In the Lengyan jing, an eighth-century apocryphal Chinese Buddhist scripture, Ānanda is enthralled by a magical spell and nearly breaks his vow of chastity. What was the cause of his near-failure? Singled out for criticism in the Lengyan jing is his capacity for “broad listening” (duowen 多 聞), the basis of his authoritative memorization of all the Buddha’s sermons. His “listening” is described as leading to hesitation, indefinitely postponing his attainment of the status of arhat and leaving him open to demonic attack. This essay explores the mechanics and stakes of this criticism, arguing that it heralds the rise of what Miriam Levering has called the “rhetoric of heroism,” a defining feature of the Chan (Zen) Buddhist tradition.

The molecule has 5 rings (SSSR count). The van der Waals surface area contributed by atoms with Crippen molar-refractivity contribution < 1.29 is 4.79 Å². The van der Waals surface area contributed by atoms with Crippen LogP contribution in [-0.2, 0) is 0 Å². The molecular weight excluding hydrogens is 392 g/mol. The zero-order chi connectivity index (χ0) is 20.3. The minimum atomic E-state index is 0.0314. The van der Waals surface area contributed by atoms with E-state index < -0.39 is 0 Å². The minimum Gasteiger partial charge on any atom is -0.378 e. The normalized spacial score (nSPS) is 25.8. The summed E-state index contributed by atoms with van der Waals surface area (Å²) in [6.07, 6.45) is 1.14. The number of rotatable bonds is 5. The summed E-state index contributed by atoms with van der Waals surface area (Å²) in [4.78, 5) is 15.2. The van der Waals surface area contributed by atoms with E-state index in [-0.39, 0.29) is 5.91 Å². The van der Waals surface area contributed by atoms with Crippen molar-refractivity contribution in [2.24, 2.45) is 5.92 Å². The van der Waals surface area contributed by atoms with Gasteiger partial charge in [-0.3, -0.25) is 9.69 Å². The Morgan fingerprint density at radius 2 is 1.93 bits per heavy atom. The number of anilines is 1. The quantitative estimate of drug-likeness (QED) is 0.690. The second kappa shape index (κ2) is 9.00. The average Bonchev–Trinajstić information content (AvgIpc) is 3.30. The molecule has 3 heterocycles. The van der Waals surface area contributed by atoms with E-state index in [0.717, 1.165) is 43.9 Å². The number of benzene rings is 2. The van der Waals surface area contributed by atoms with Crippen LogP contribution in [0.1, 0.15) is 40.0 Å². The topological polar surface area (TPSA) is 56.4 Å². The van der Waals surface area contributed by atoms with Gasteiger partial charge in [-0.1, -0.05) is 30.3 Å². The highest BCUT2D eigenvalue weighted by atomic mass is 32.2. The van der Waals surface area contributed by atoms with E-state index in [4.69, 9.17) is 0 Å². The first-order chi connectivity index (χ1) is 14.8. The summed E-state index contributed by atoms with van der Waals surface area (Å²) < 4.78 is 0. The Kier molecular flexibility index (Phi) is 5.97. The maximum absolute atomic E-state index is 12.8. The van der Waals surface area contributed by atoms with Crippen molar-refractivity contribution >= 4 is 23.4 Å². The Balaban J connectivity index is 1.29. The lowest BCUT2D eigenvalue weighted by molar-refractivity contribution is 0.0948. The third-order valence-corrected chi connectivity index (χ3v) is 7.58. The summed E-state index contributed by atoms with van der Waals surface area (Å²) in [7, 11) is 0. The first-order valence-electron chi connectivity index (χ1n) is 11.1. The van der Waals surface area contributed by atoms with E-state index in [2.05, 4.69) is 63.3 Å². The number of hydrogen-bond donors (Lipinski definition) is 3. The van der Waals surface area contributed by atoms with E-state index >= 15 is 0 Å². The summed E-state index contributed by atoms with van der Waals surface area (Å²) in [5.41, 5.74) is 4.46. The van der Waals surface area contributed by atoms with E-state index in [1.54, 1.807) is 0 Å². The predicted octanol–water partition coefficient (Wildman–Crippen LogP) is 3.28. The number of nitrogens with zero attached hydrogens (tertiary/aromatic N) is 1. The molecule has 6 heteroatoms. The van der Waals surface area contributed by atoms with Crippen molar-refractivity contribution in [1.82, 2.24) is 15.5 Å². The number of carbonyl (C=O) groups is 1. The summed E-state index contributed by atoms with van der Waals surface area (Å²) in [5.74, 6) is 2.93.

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Matsuyama Yūko 松山由布子 (Nagoya University 名古屋大学)

The Regional Development of the Gozu Tennō Cult –
Through the Examples of Tsushima Shrine in Owari Province and Oku-Mikawa

The religious practice of trying to escape the dangers of epidemics through the worship and pacification of the pestilence deity Gozu Tennō spread from the medieval period on throughout Japan through the cult of Gion and the epidemic deity rites of shugendō. Of the forms of Gozu Tennō worship that developed in various regions, this presentation will take up the examples of Tsushima Shrine in Owari province and the Oku-Mikawa region of Aichi province (one area within the cultic sphere of Tsushima Shrine) in particular in order to consider the historical development of Gozu Tennō worship in these regions and its characteristics.